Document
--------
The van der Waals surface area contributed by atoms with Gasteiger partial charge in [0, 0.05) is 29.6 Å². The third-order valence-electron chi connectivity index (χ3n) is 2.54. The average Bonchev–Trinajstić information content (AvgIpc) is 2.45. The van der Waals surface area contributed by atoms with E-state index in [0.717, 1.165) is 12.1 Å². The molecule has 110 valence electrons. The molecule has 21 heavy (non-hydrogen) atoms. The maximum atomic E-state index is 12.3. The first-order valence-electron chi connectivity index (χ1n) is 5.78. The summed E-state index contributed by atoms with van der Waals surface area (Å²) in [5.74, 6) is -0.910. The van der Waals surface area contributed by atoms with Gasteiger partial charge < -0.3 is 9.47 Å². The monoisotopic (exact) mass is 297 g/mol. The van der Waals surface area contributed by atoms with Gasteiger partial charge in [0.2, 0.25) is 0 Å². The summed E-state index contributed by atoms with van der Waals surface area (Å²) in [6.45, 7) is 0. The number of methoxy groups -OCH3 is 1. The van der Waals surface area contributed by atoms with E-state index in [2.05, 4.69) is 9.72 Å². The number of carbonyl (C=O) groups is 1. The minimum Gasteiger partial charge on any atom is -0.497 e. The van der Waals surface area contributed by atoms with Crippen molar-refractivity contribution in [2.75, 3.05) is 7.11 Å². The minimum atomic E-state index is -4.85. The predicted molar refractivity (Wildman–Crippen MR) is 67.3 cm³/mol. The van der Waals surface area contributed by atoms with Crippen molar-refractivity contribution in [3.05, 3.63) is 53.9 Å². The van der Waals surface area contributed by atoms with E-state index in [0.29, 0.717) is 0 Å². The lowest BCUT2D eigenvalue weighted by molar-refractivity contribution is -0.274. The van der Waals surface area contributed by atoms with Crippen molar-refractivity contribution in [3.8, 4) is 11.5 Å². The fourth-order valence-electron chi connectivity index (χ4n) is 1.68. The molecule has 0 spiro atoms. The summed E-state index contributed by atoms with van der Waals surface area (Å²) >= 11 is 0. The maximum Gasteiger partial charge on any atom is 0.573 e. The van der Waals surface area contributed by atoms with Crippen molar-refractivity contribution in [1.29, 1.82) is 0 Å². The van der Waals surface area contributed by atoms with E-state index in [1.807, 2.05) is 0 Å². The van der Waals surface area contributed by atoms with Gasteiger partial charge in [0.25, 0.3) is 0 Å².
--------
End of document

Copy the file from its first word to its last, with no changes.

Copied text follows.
The van der Waals surface area contributed by atoms with Gasteiger partial charge in [0, 0.05) is 29.6 Å². The third-order valence-electron chi connectivity index (χ3n) is 2.54. The average Bonchev–Trinajstić information content (AvgIpc) is 2.45. The van der Waals surface area contributed by atoms with E-state index in [0.717, 1.165) is 12.1 Å². The molecule has 110 valence electrons. The molecule has 21 heavy (non-hydrogen) atoms. The maximum atomic E-state index is 12.3. The first-order valence-electron chi connectivity index (χ1n) is 5.78. The summed E-state index contributed by atoms with van der Waals surface area (Å²) in [5.74, 6) is -0.910. The van der Waals surface area contributed by atoms with Gasteiger partial charge < -0.3 is 9.47 Å². The monoisotopic (exact) mass is 297 g/mol. The van der Waals surface area contributed by atoms with Gasteiger partial charge in [0.2, 0.25) is 0 Å². The summed E-state index contributed by atoms with van der Waals surface area (Å²) in [6.45, 7) is 0. The number of methoxy groups -OCH3 is 1. The van der Waals surface area contributed by atoms with E-state index in [2.05, 4.69) is 9.72 Å². The number of carbonyl (C=O) groups is 1. The minimum Gasteiger partial charge on any atom is -0.497 e. The van der Waals surface area contributed by atoms with Crippen molar-refractivity contribution in [2.75, 3.05) is 7.11 Å². The minimum atomic E-state index is -4.85. The predicted molar refractivity (Wildman–Crippen MR) is 67.3 cm³/mol. The van der Waals surface area contributed by atoms with Crippen molar-refractivity contribution in [3.05, 3.63) is 53.9 Å². The van der Waals surface area contributed by atoms with E-state index in [0.29, 0.717) is 0 Å². The lowest BCUT2D eigenvalue weighted by molar-refractivity contribution is -0.274. The van der Waals surface area contributed by atoms with Crippen molar-refractivity contribution in [3.8, 4) is 11.5 Å². The fourth-order valence-electron chi connectivity index (χ4n) is 1.68. The molecule has 0 spiro atoms. The summed E-state index contributed by atoms with van der Waals surface area (Å²) >= 11 is 0. The maximum Gasteiger partial charge on any atom is 0.573 e. The van der Waals surface area contributed by atoms with Crippen molar-refractivity contribution in [1.29, 1.82) is 0 Å². The van der Waals surface area contributed by atoms with E-state index in [1.807, 2.05) is 0 Å². The van der Waals surface area contributed by atoms with Gasteiger partial charge in [0.25, 0.3) is 0 Å².